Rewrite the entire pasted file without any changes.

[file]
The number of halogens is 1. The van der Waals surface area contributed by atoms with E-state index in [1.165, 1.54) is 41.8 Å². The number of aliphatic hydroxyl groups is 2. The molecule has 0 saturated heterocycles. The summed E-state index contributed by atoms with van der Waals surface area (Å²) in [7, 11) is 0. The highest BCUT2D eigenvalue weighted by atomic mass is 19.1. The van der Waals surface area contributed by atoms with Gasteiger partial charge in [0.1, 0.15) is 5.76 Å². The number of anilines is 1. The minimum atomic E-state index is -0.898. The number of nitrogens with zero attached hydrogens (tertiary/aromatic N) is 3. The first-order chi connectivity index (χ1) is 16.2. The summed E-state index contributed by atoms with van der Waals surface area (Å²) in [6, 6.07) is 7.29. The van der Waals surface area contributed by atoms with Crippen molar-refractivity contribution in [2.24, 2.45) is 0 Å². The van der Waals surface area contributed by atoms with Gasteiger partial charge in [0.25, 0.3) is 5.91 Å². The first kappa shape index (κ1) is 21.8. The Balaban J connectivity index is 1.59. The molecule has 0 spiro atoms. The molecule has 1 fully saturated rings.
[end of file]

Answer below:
The number of halogens is 1. The van der Waals surface area contributed by atoms with E-state index in [1.165, 1.54) is 41.8 Å². The number of aliphatic hydroxyl groups is 2. The molecule has 0 saturated heterocycles. The summed E-state index contributed by atoms with van der Waals surface area (Å²) in [7, 11) is 0. The highest BCUT2D eigenvalue weighted by atomic mass is 19.1. The van der Waals surface area contributed by atoms with Gasteiger partial charge in [0.1, 0.15) is 5.76 Å². The number of anilines is 1. The minimum atomic E-state index is -0.898. The number of nitrogens with zero attached hydrogens (tertiary/aromatic N) is 3. The first-order chi connectivity index (χ1) is 16.2. The summed E-state index contributed by atoms with van der Waals surface area (Å²) in [6, 6.07) is 7.29. The van der Waals surface area contributed by atoms with Crippen molar-refractivity contribution in [2.24, 2.45) is 0 Å². The van der Waals surface area contributed by atoms with Gasteiger partial charge in [0.25, 0.3) is 5.91 Å². The first kappa shape index (κ1) is 21.8. The Balaban J connectivity index is 1.59. The molecule has 0 spiro atoms. The molecule has 1 fully saturated rings.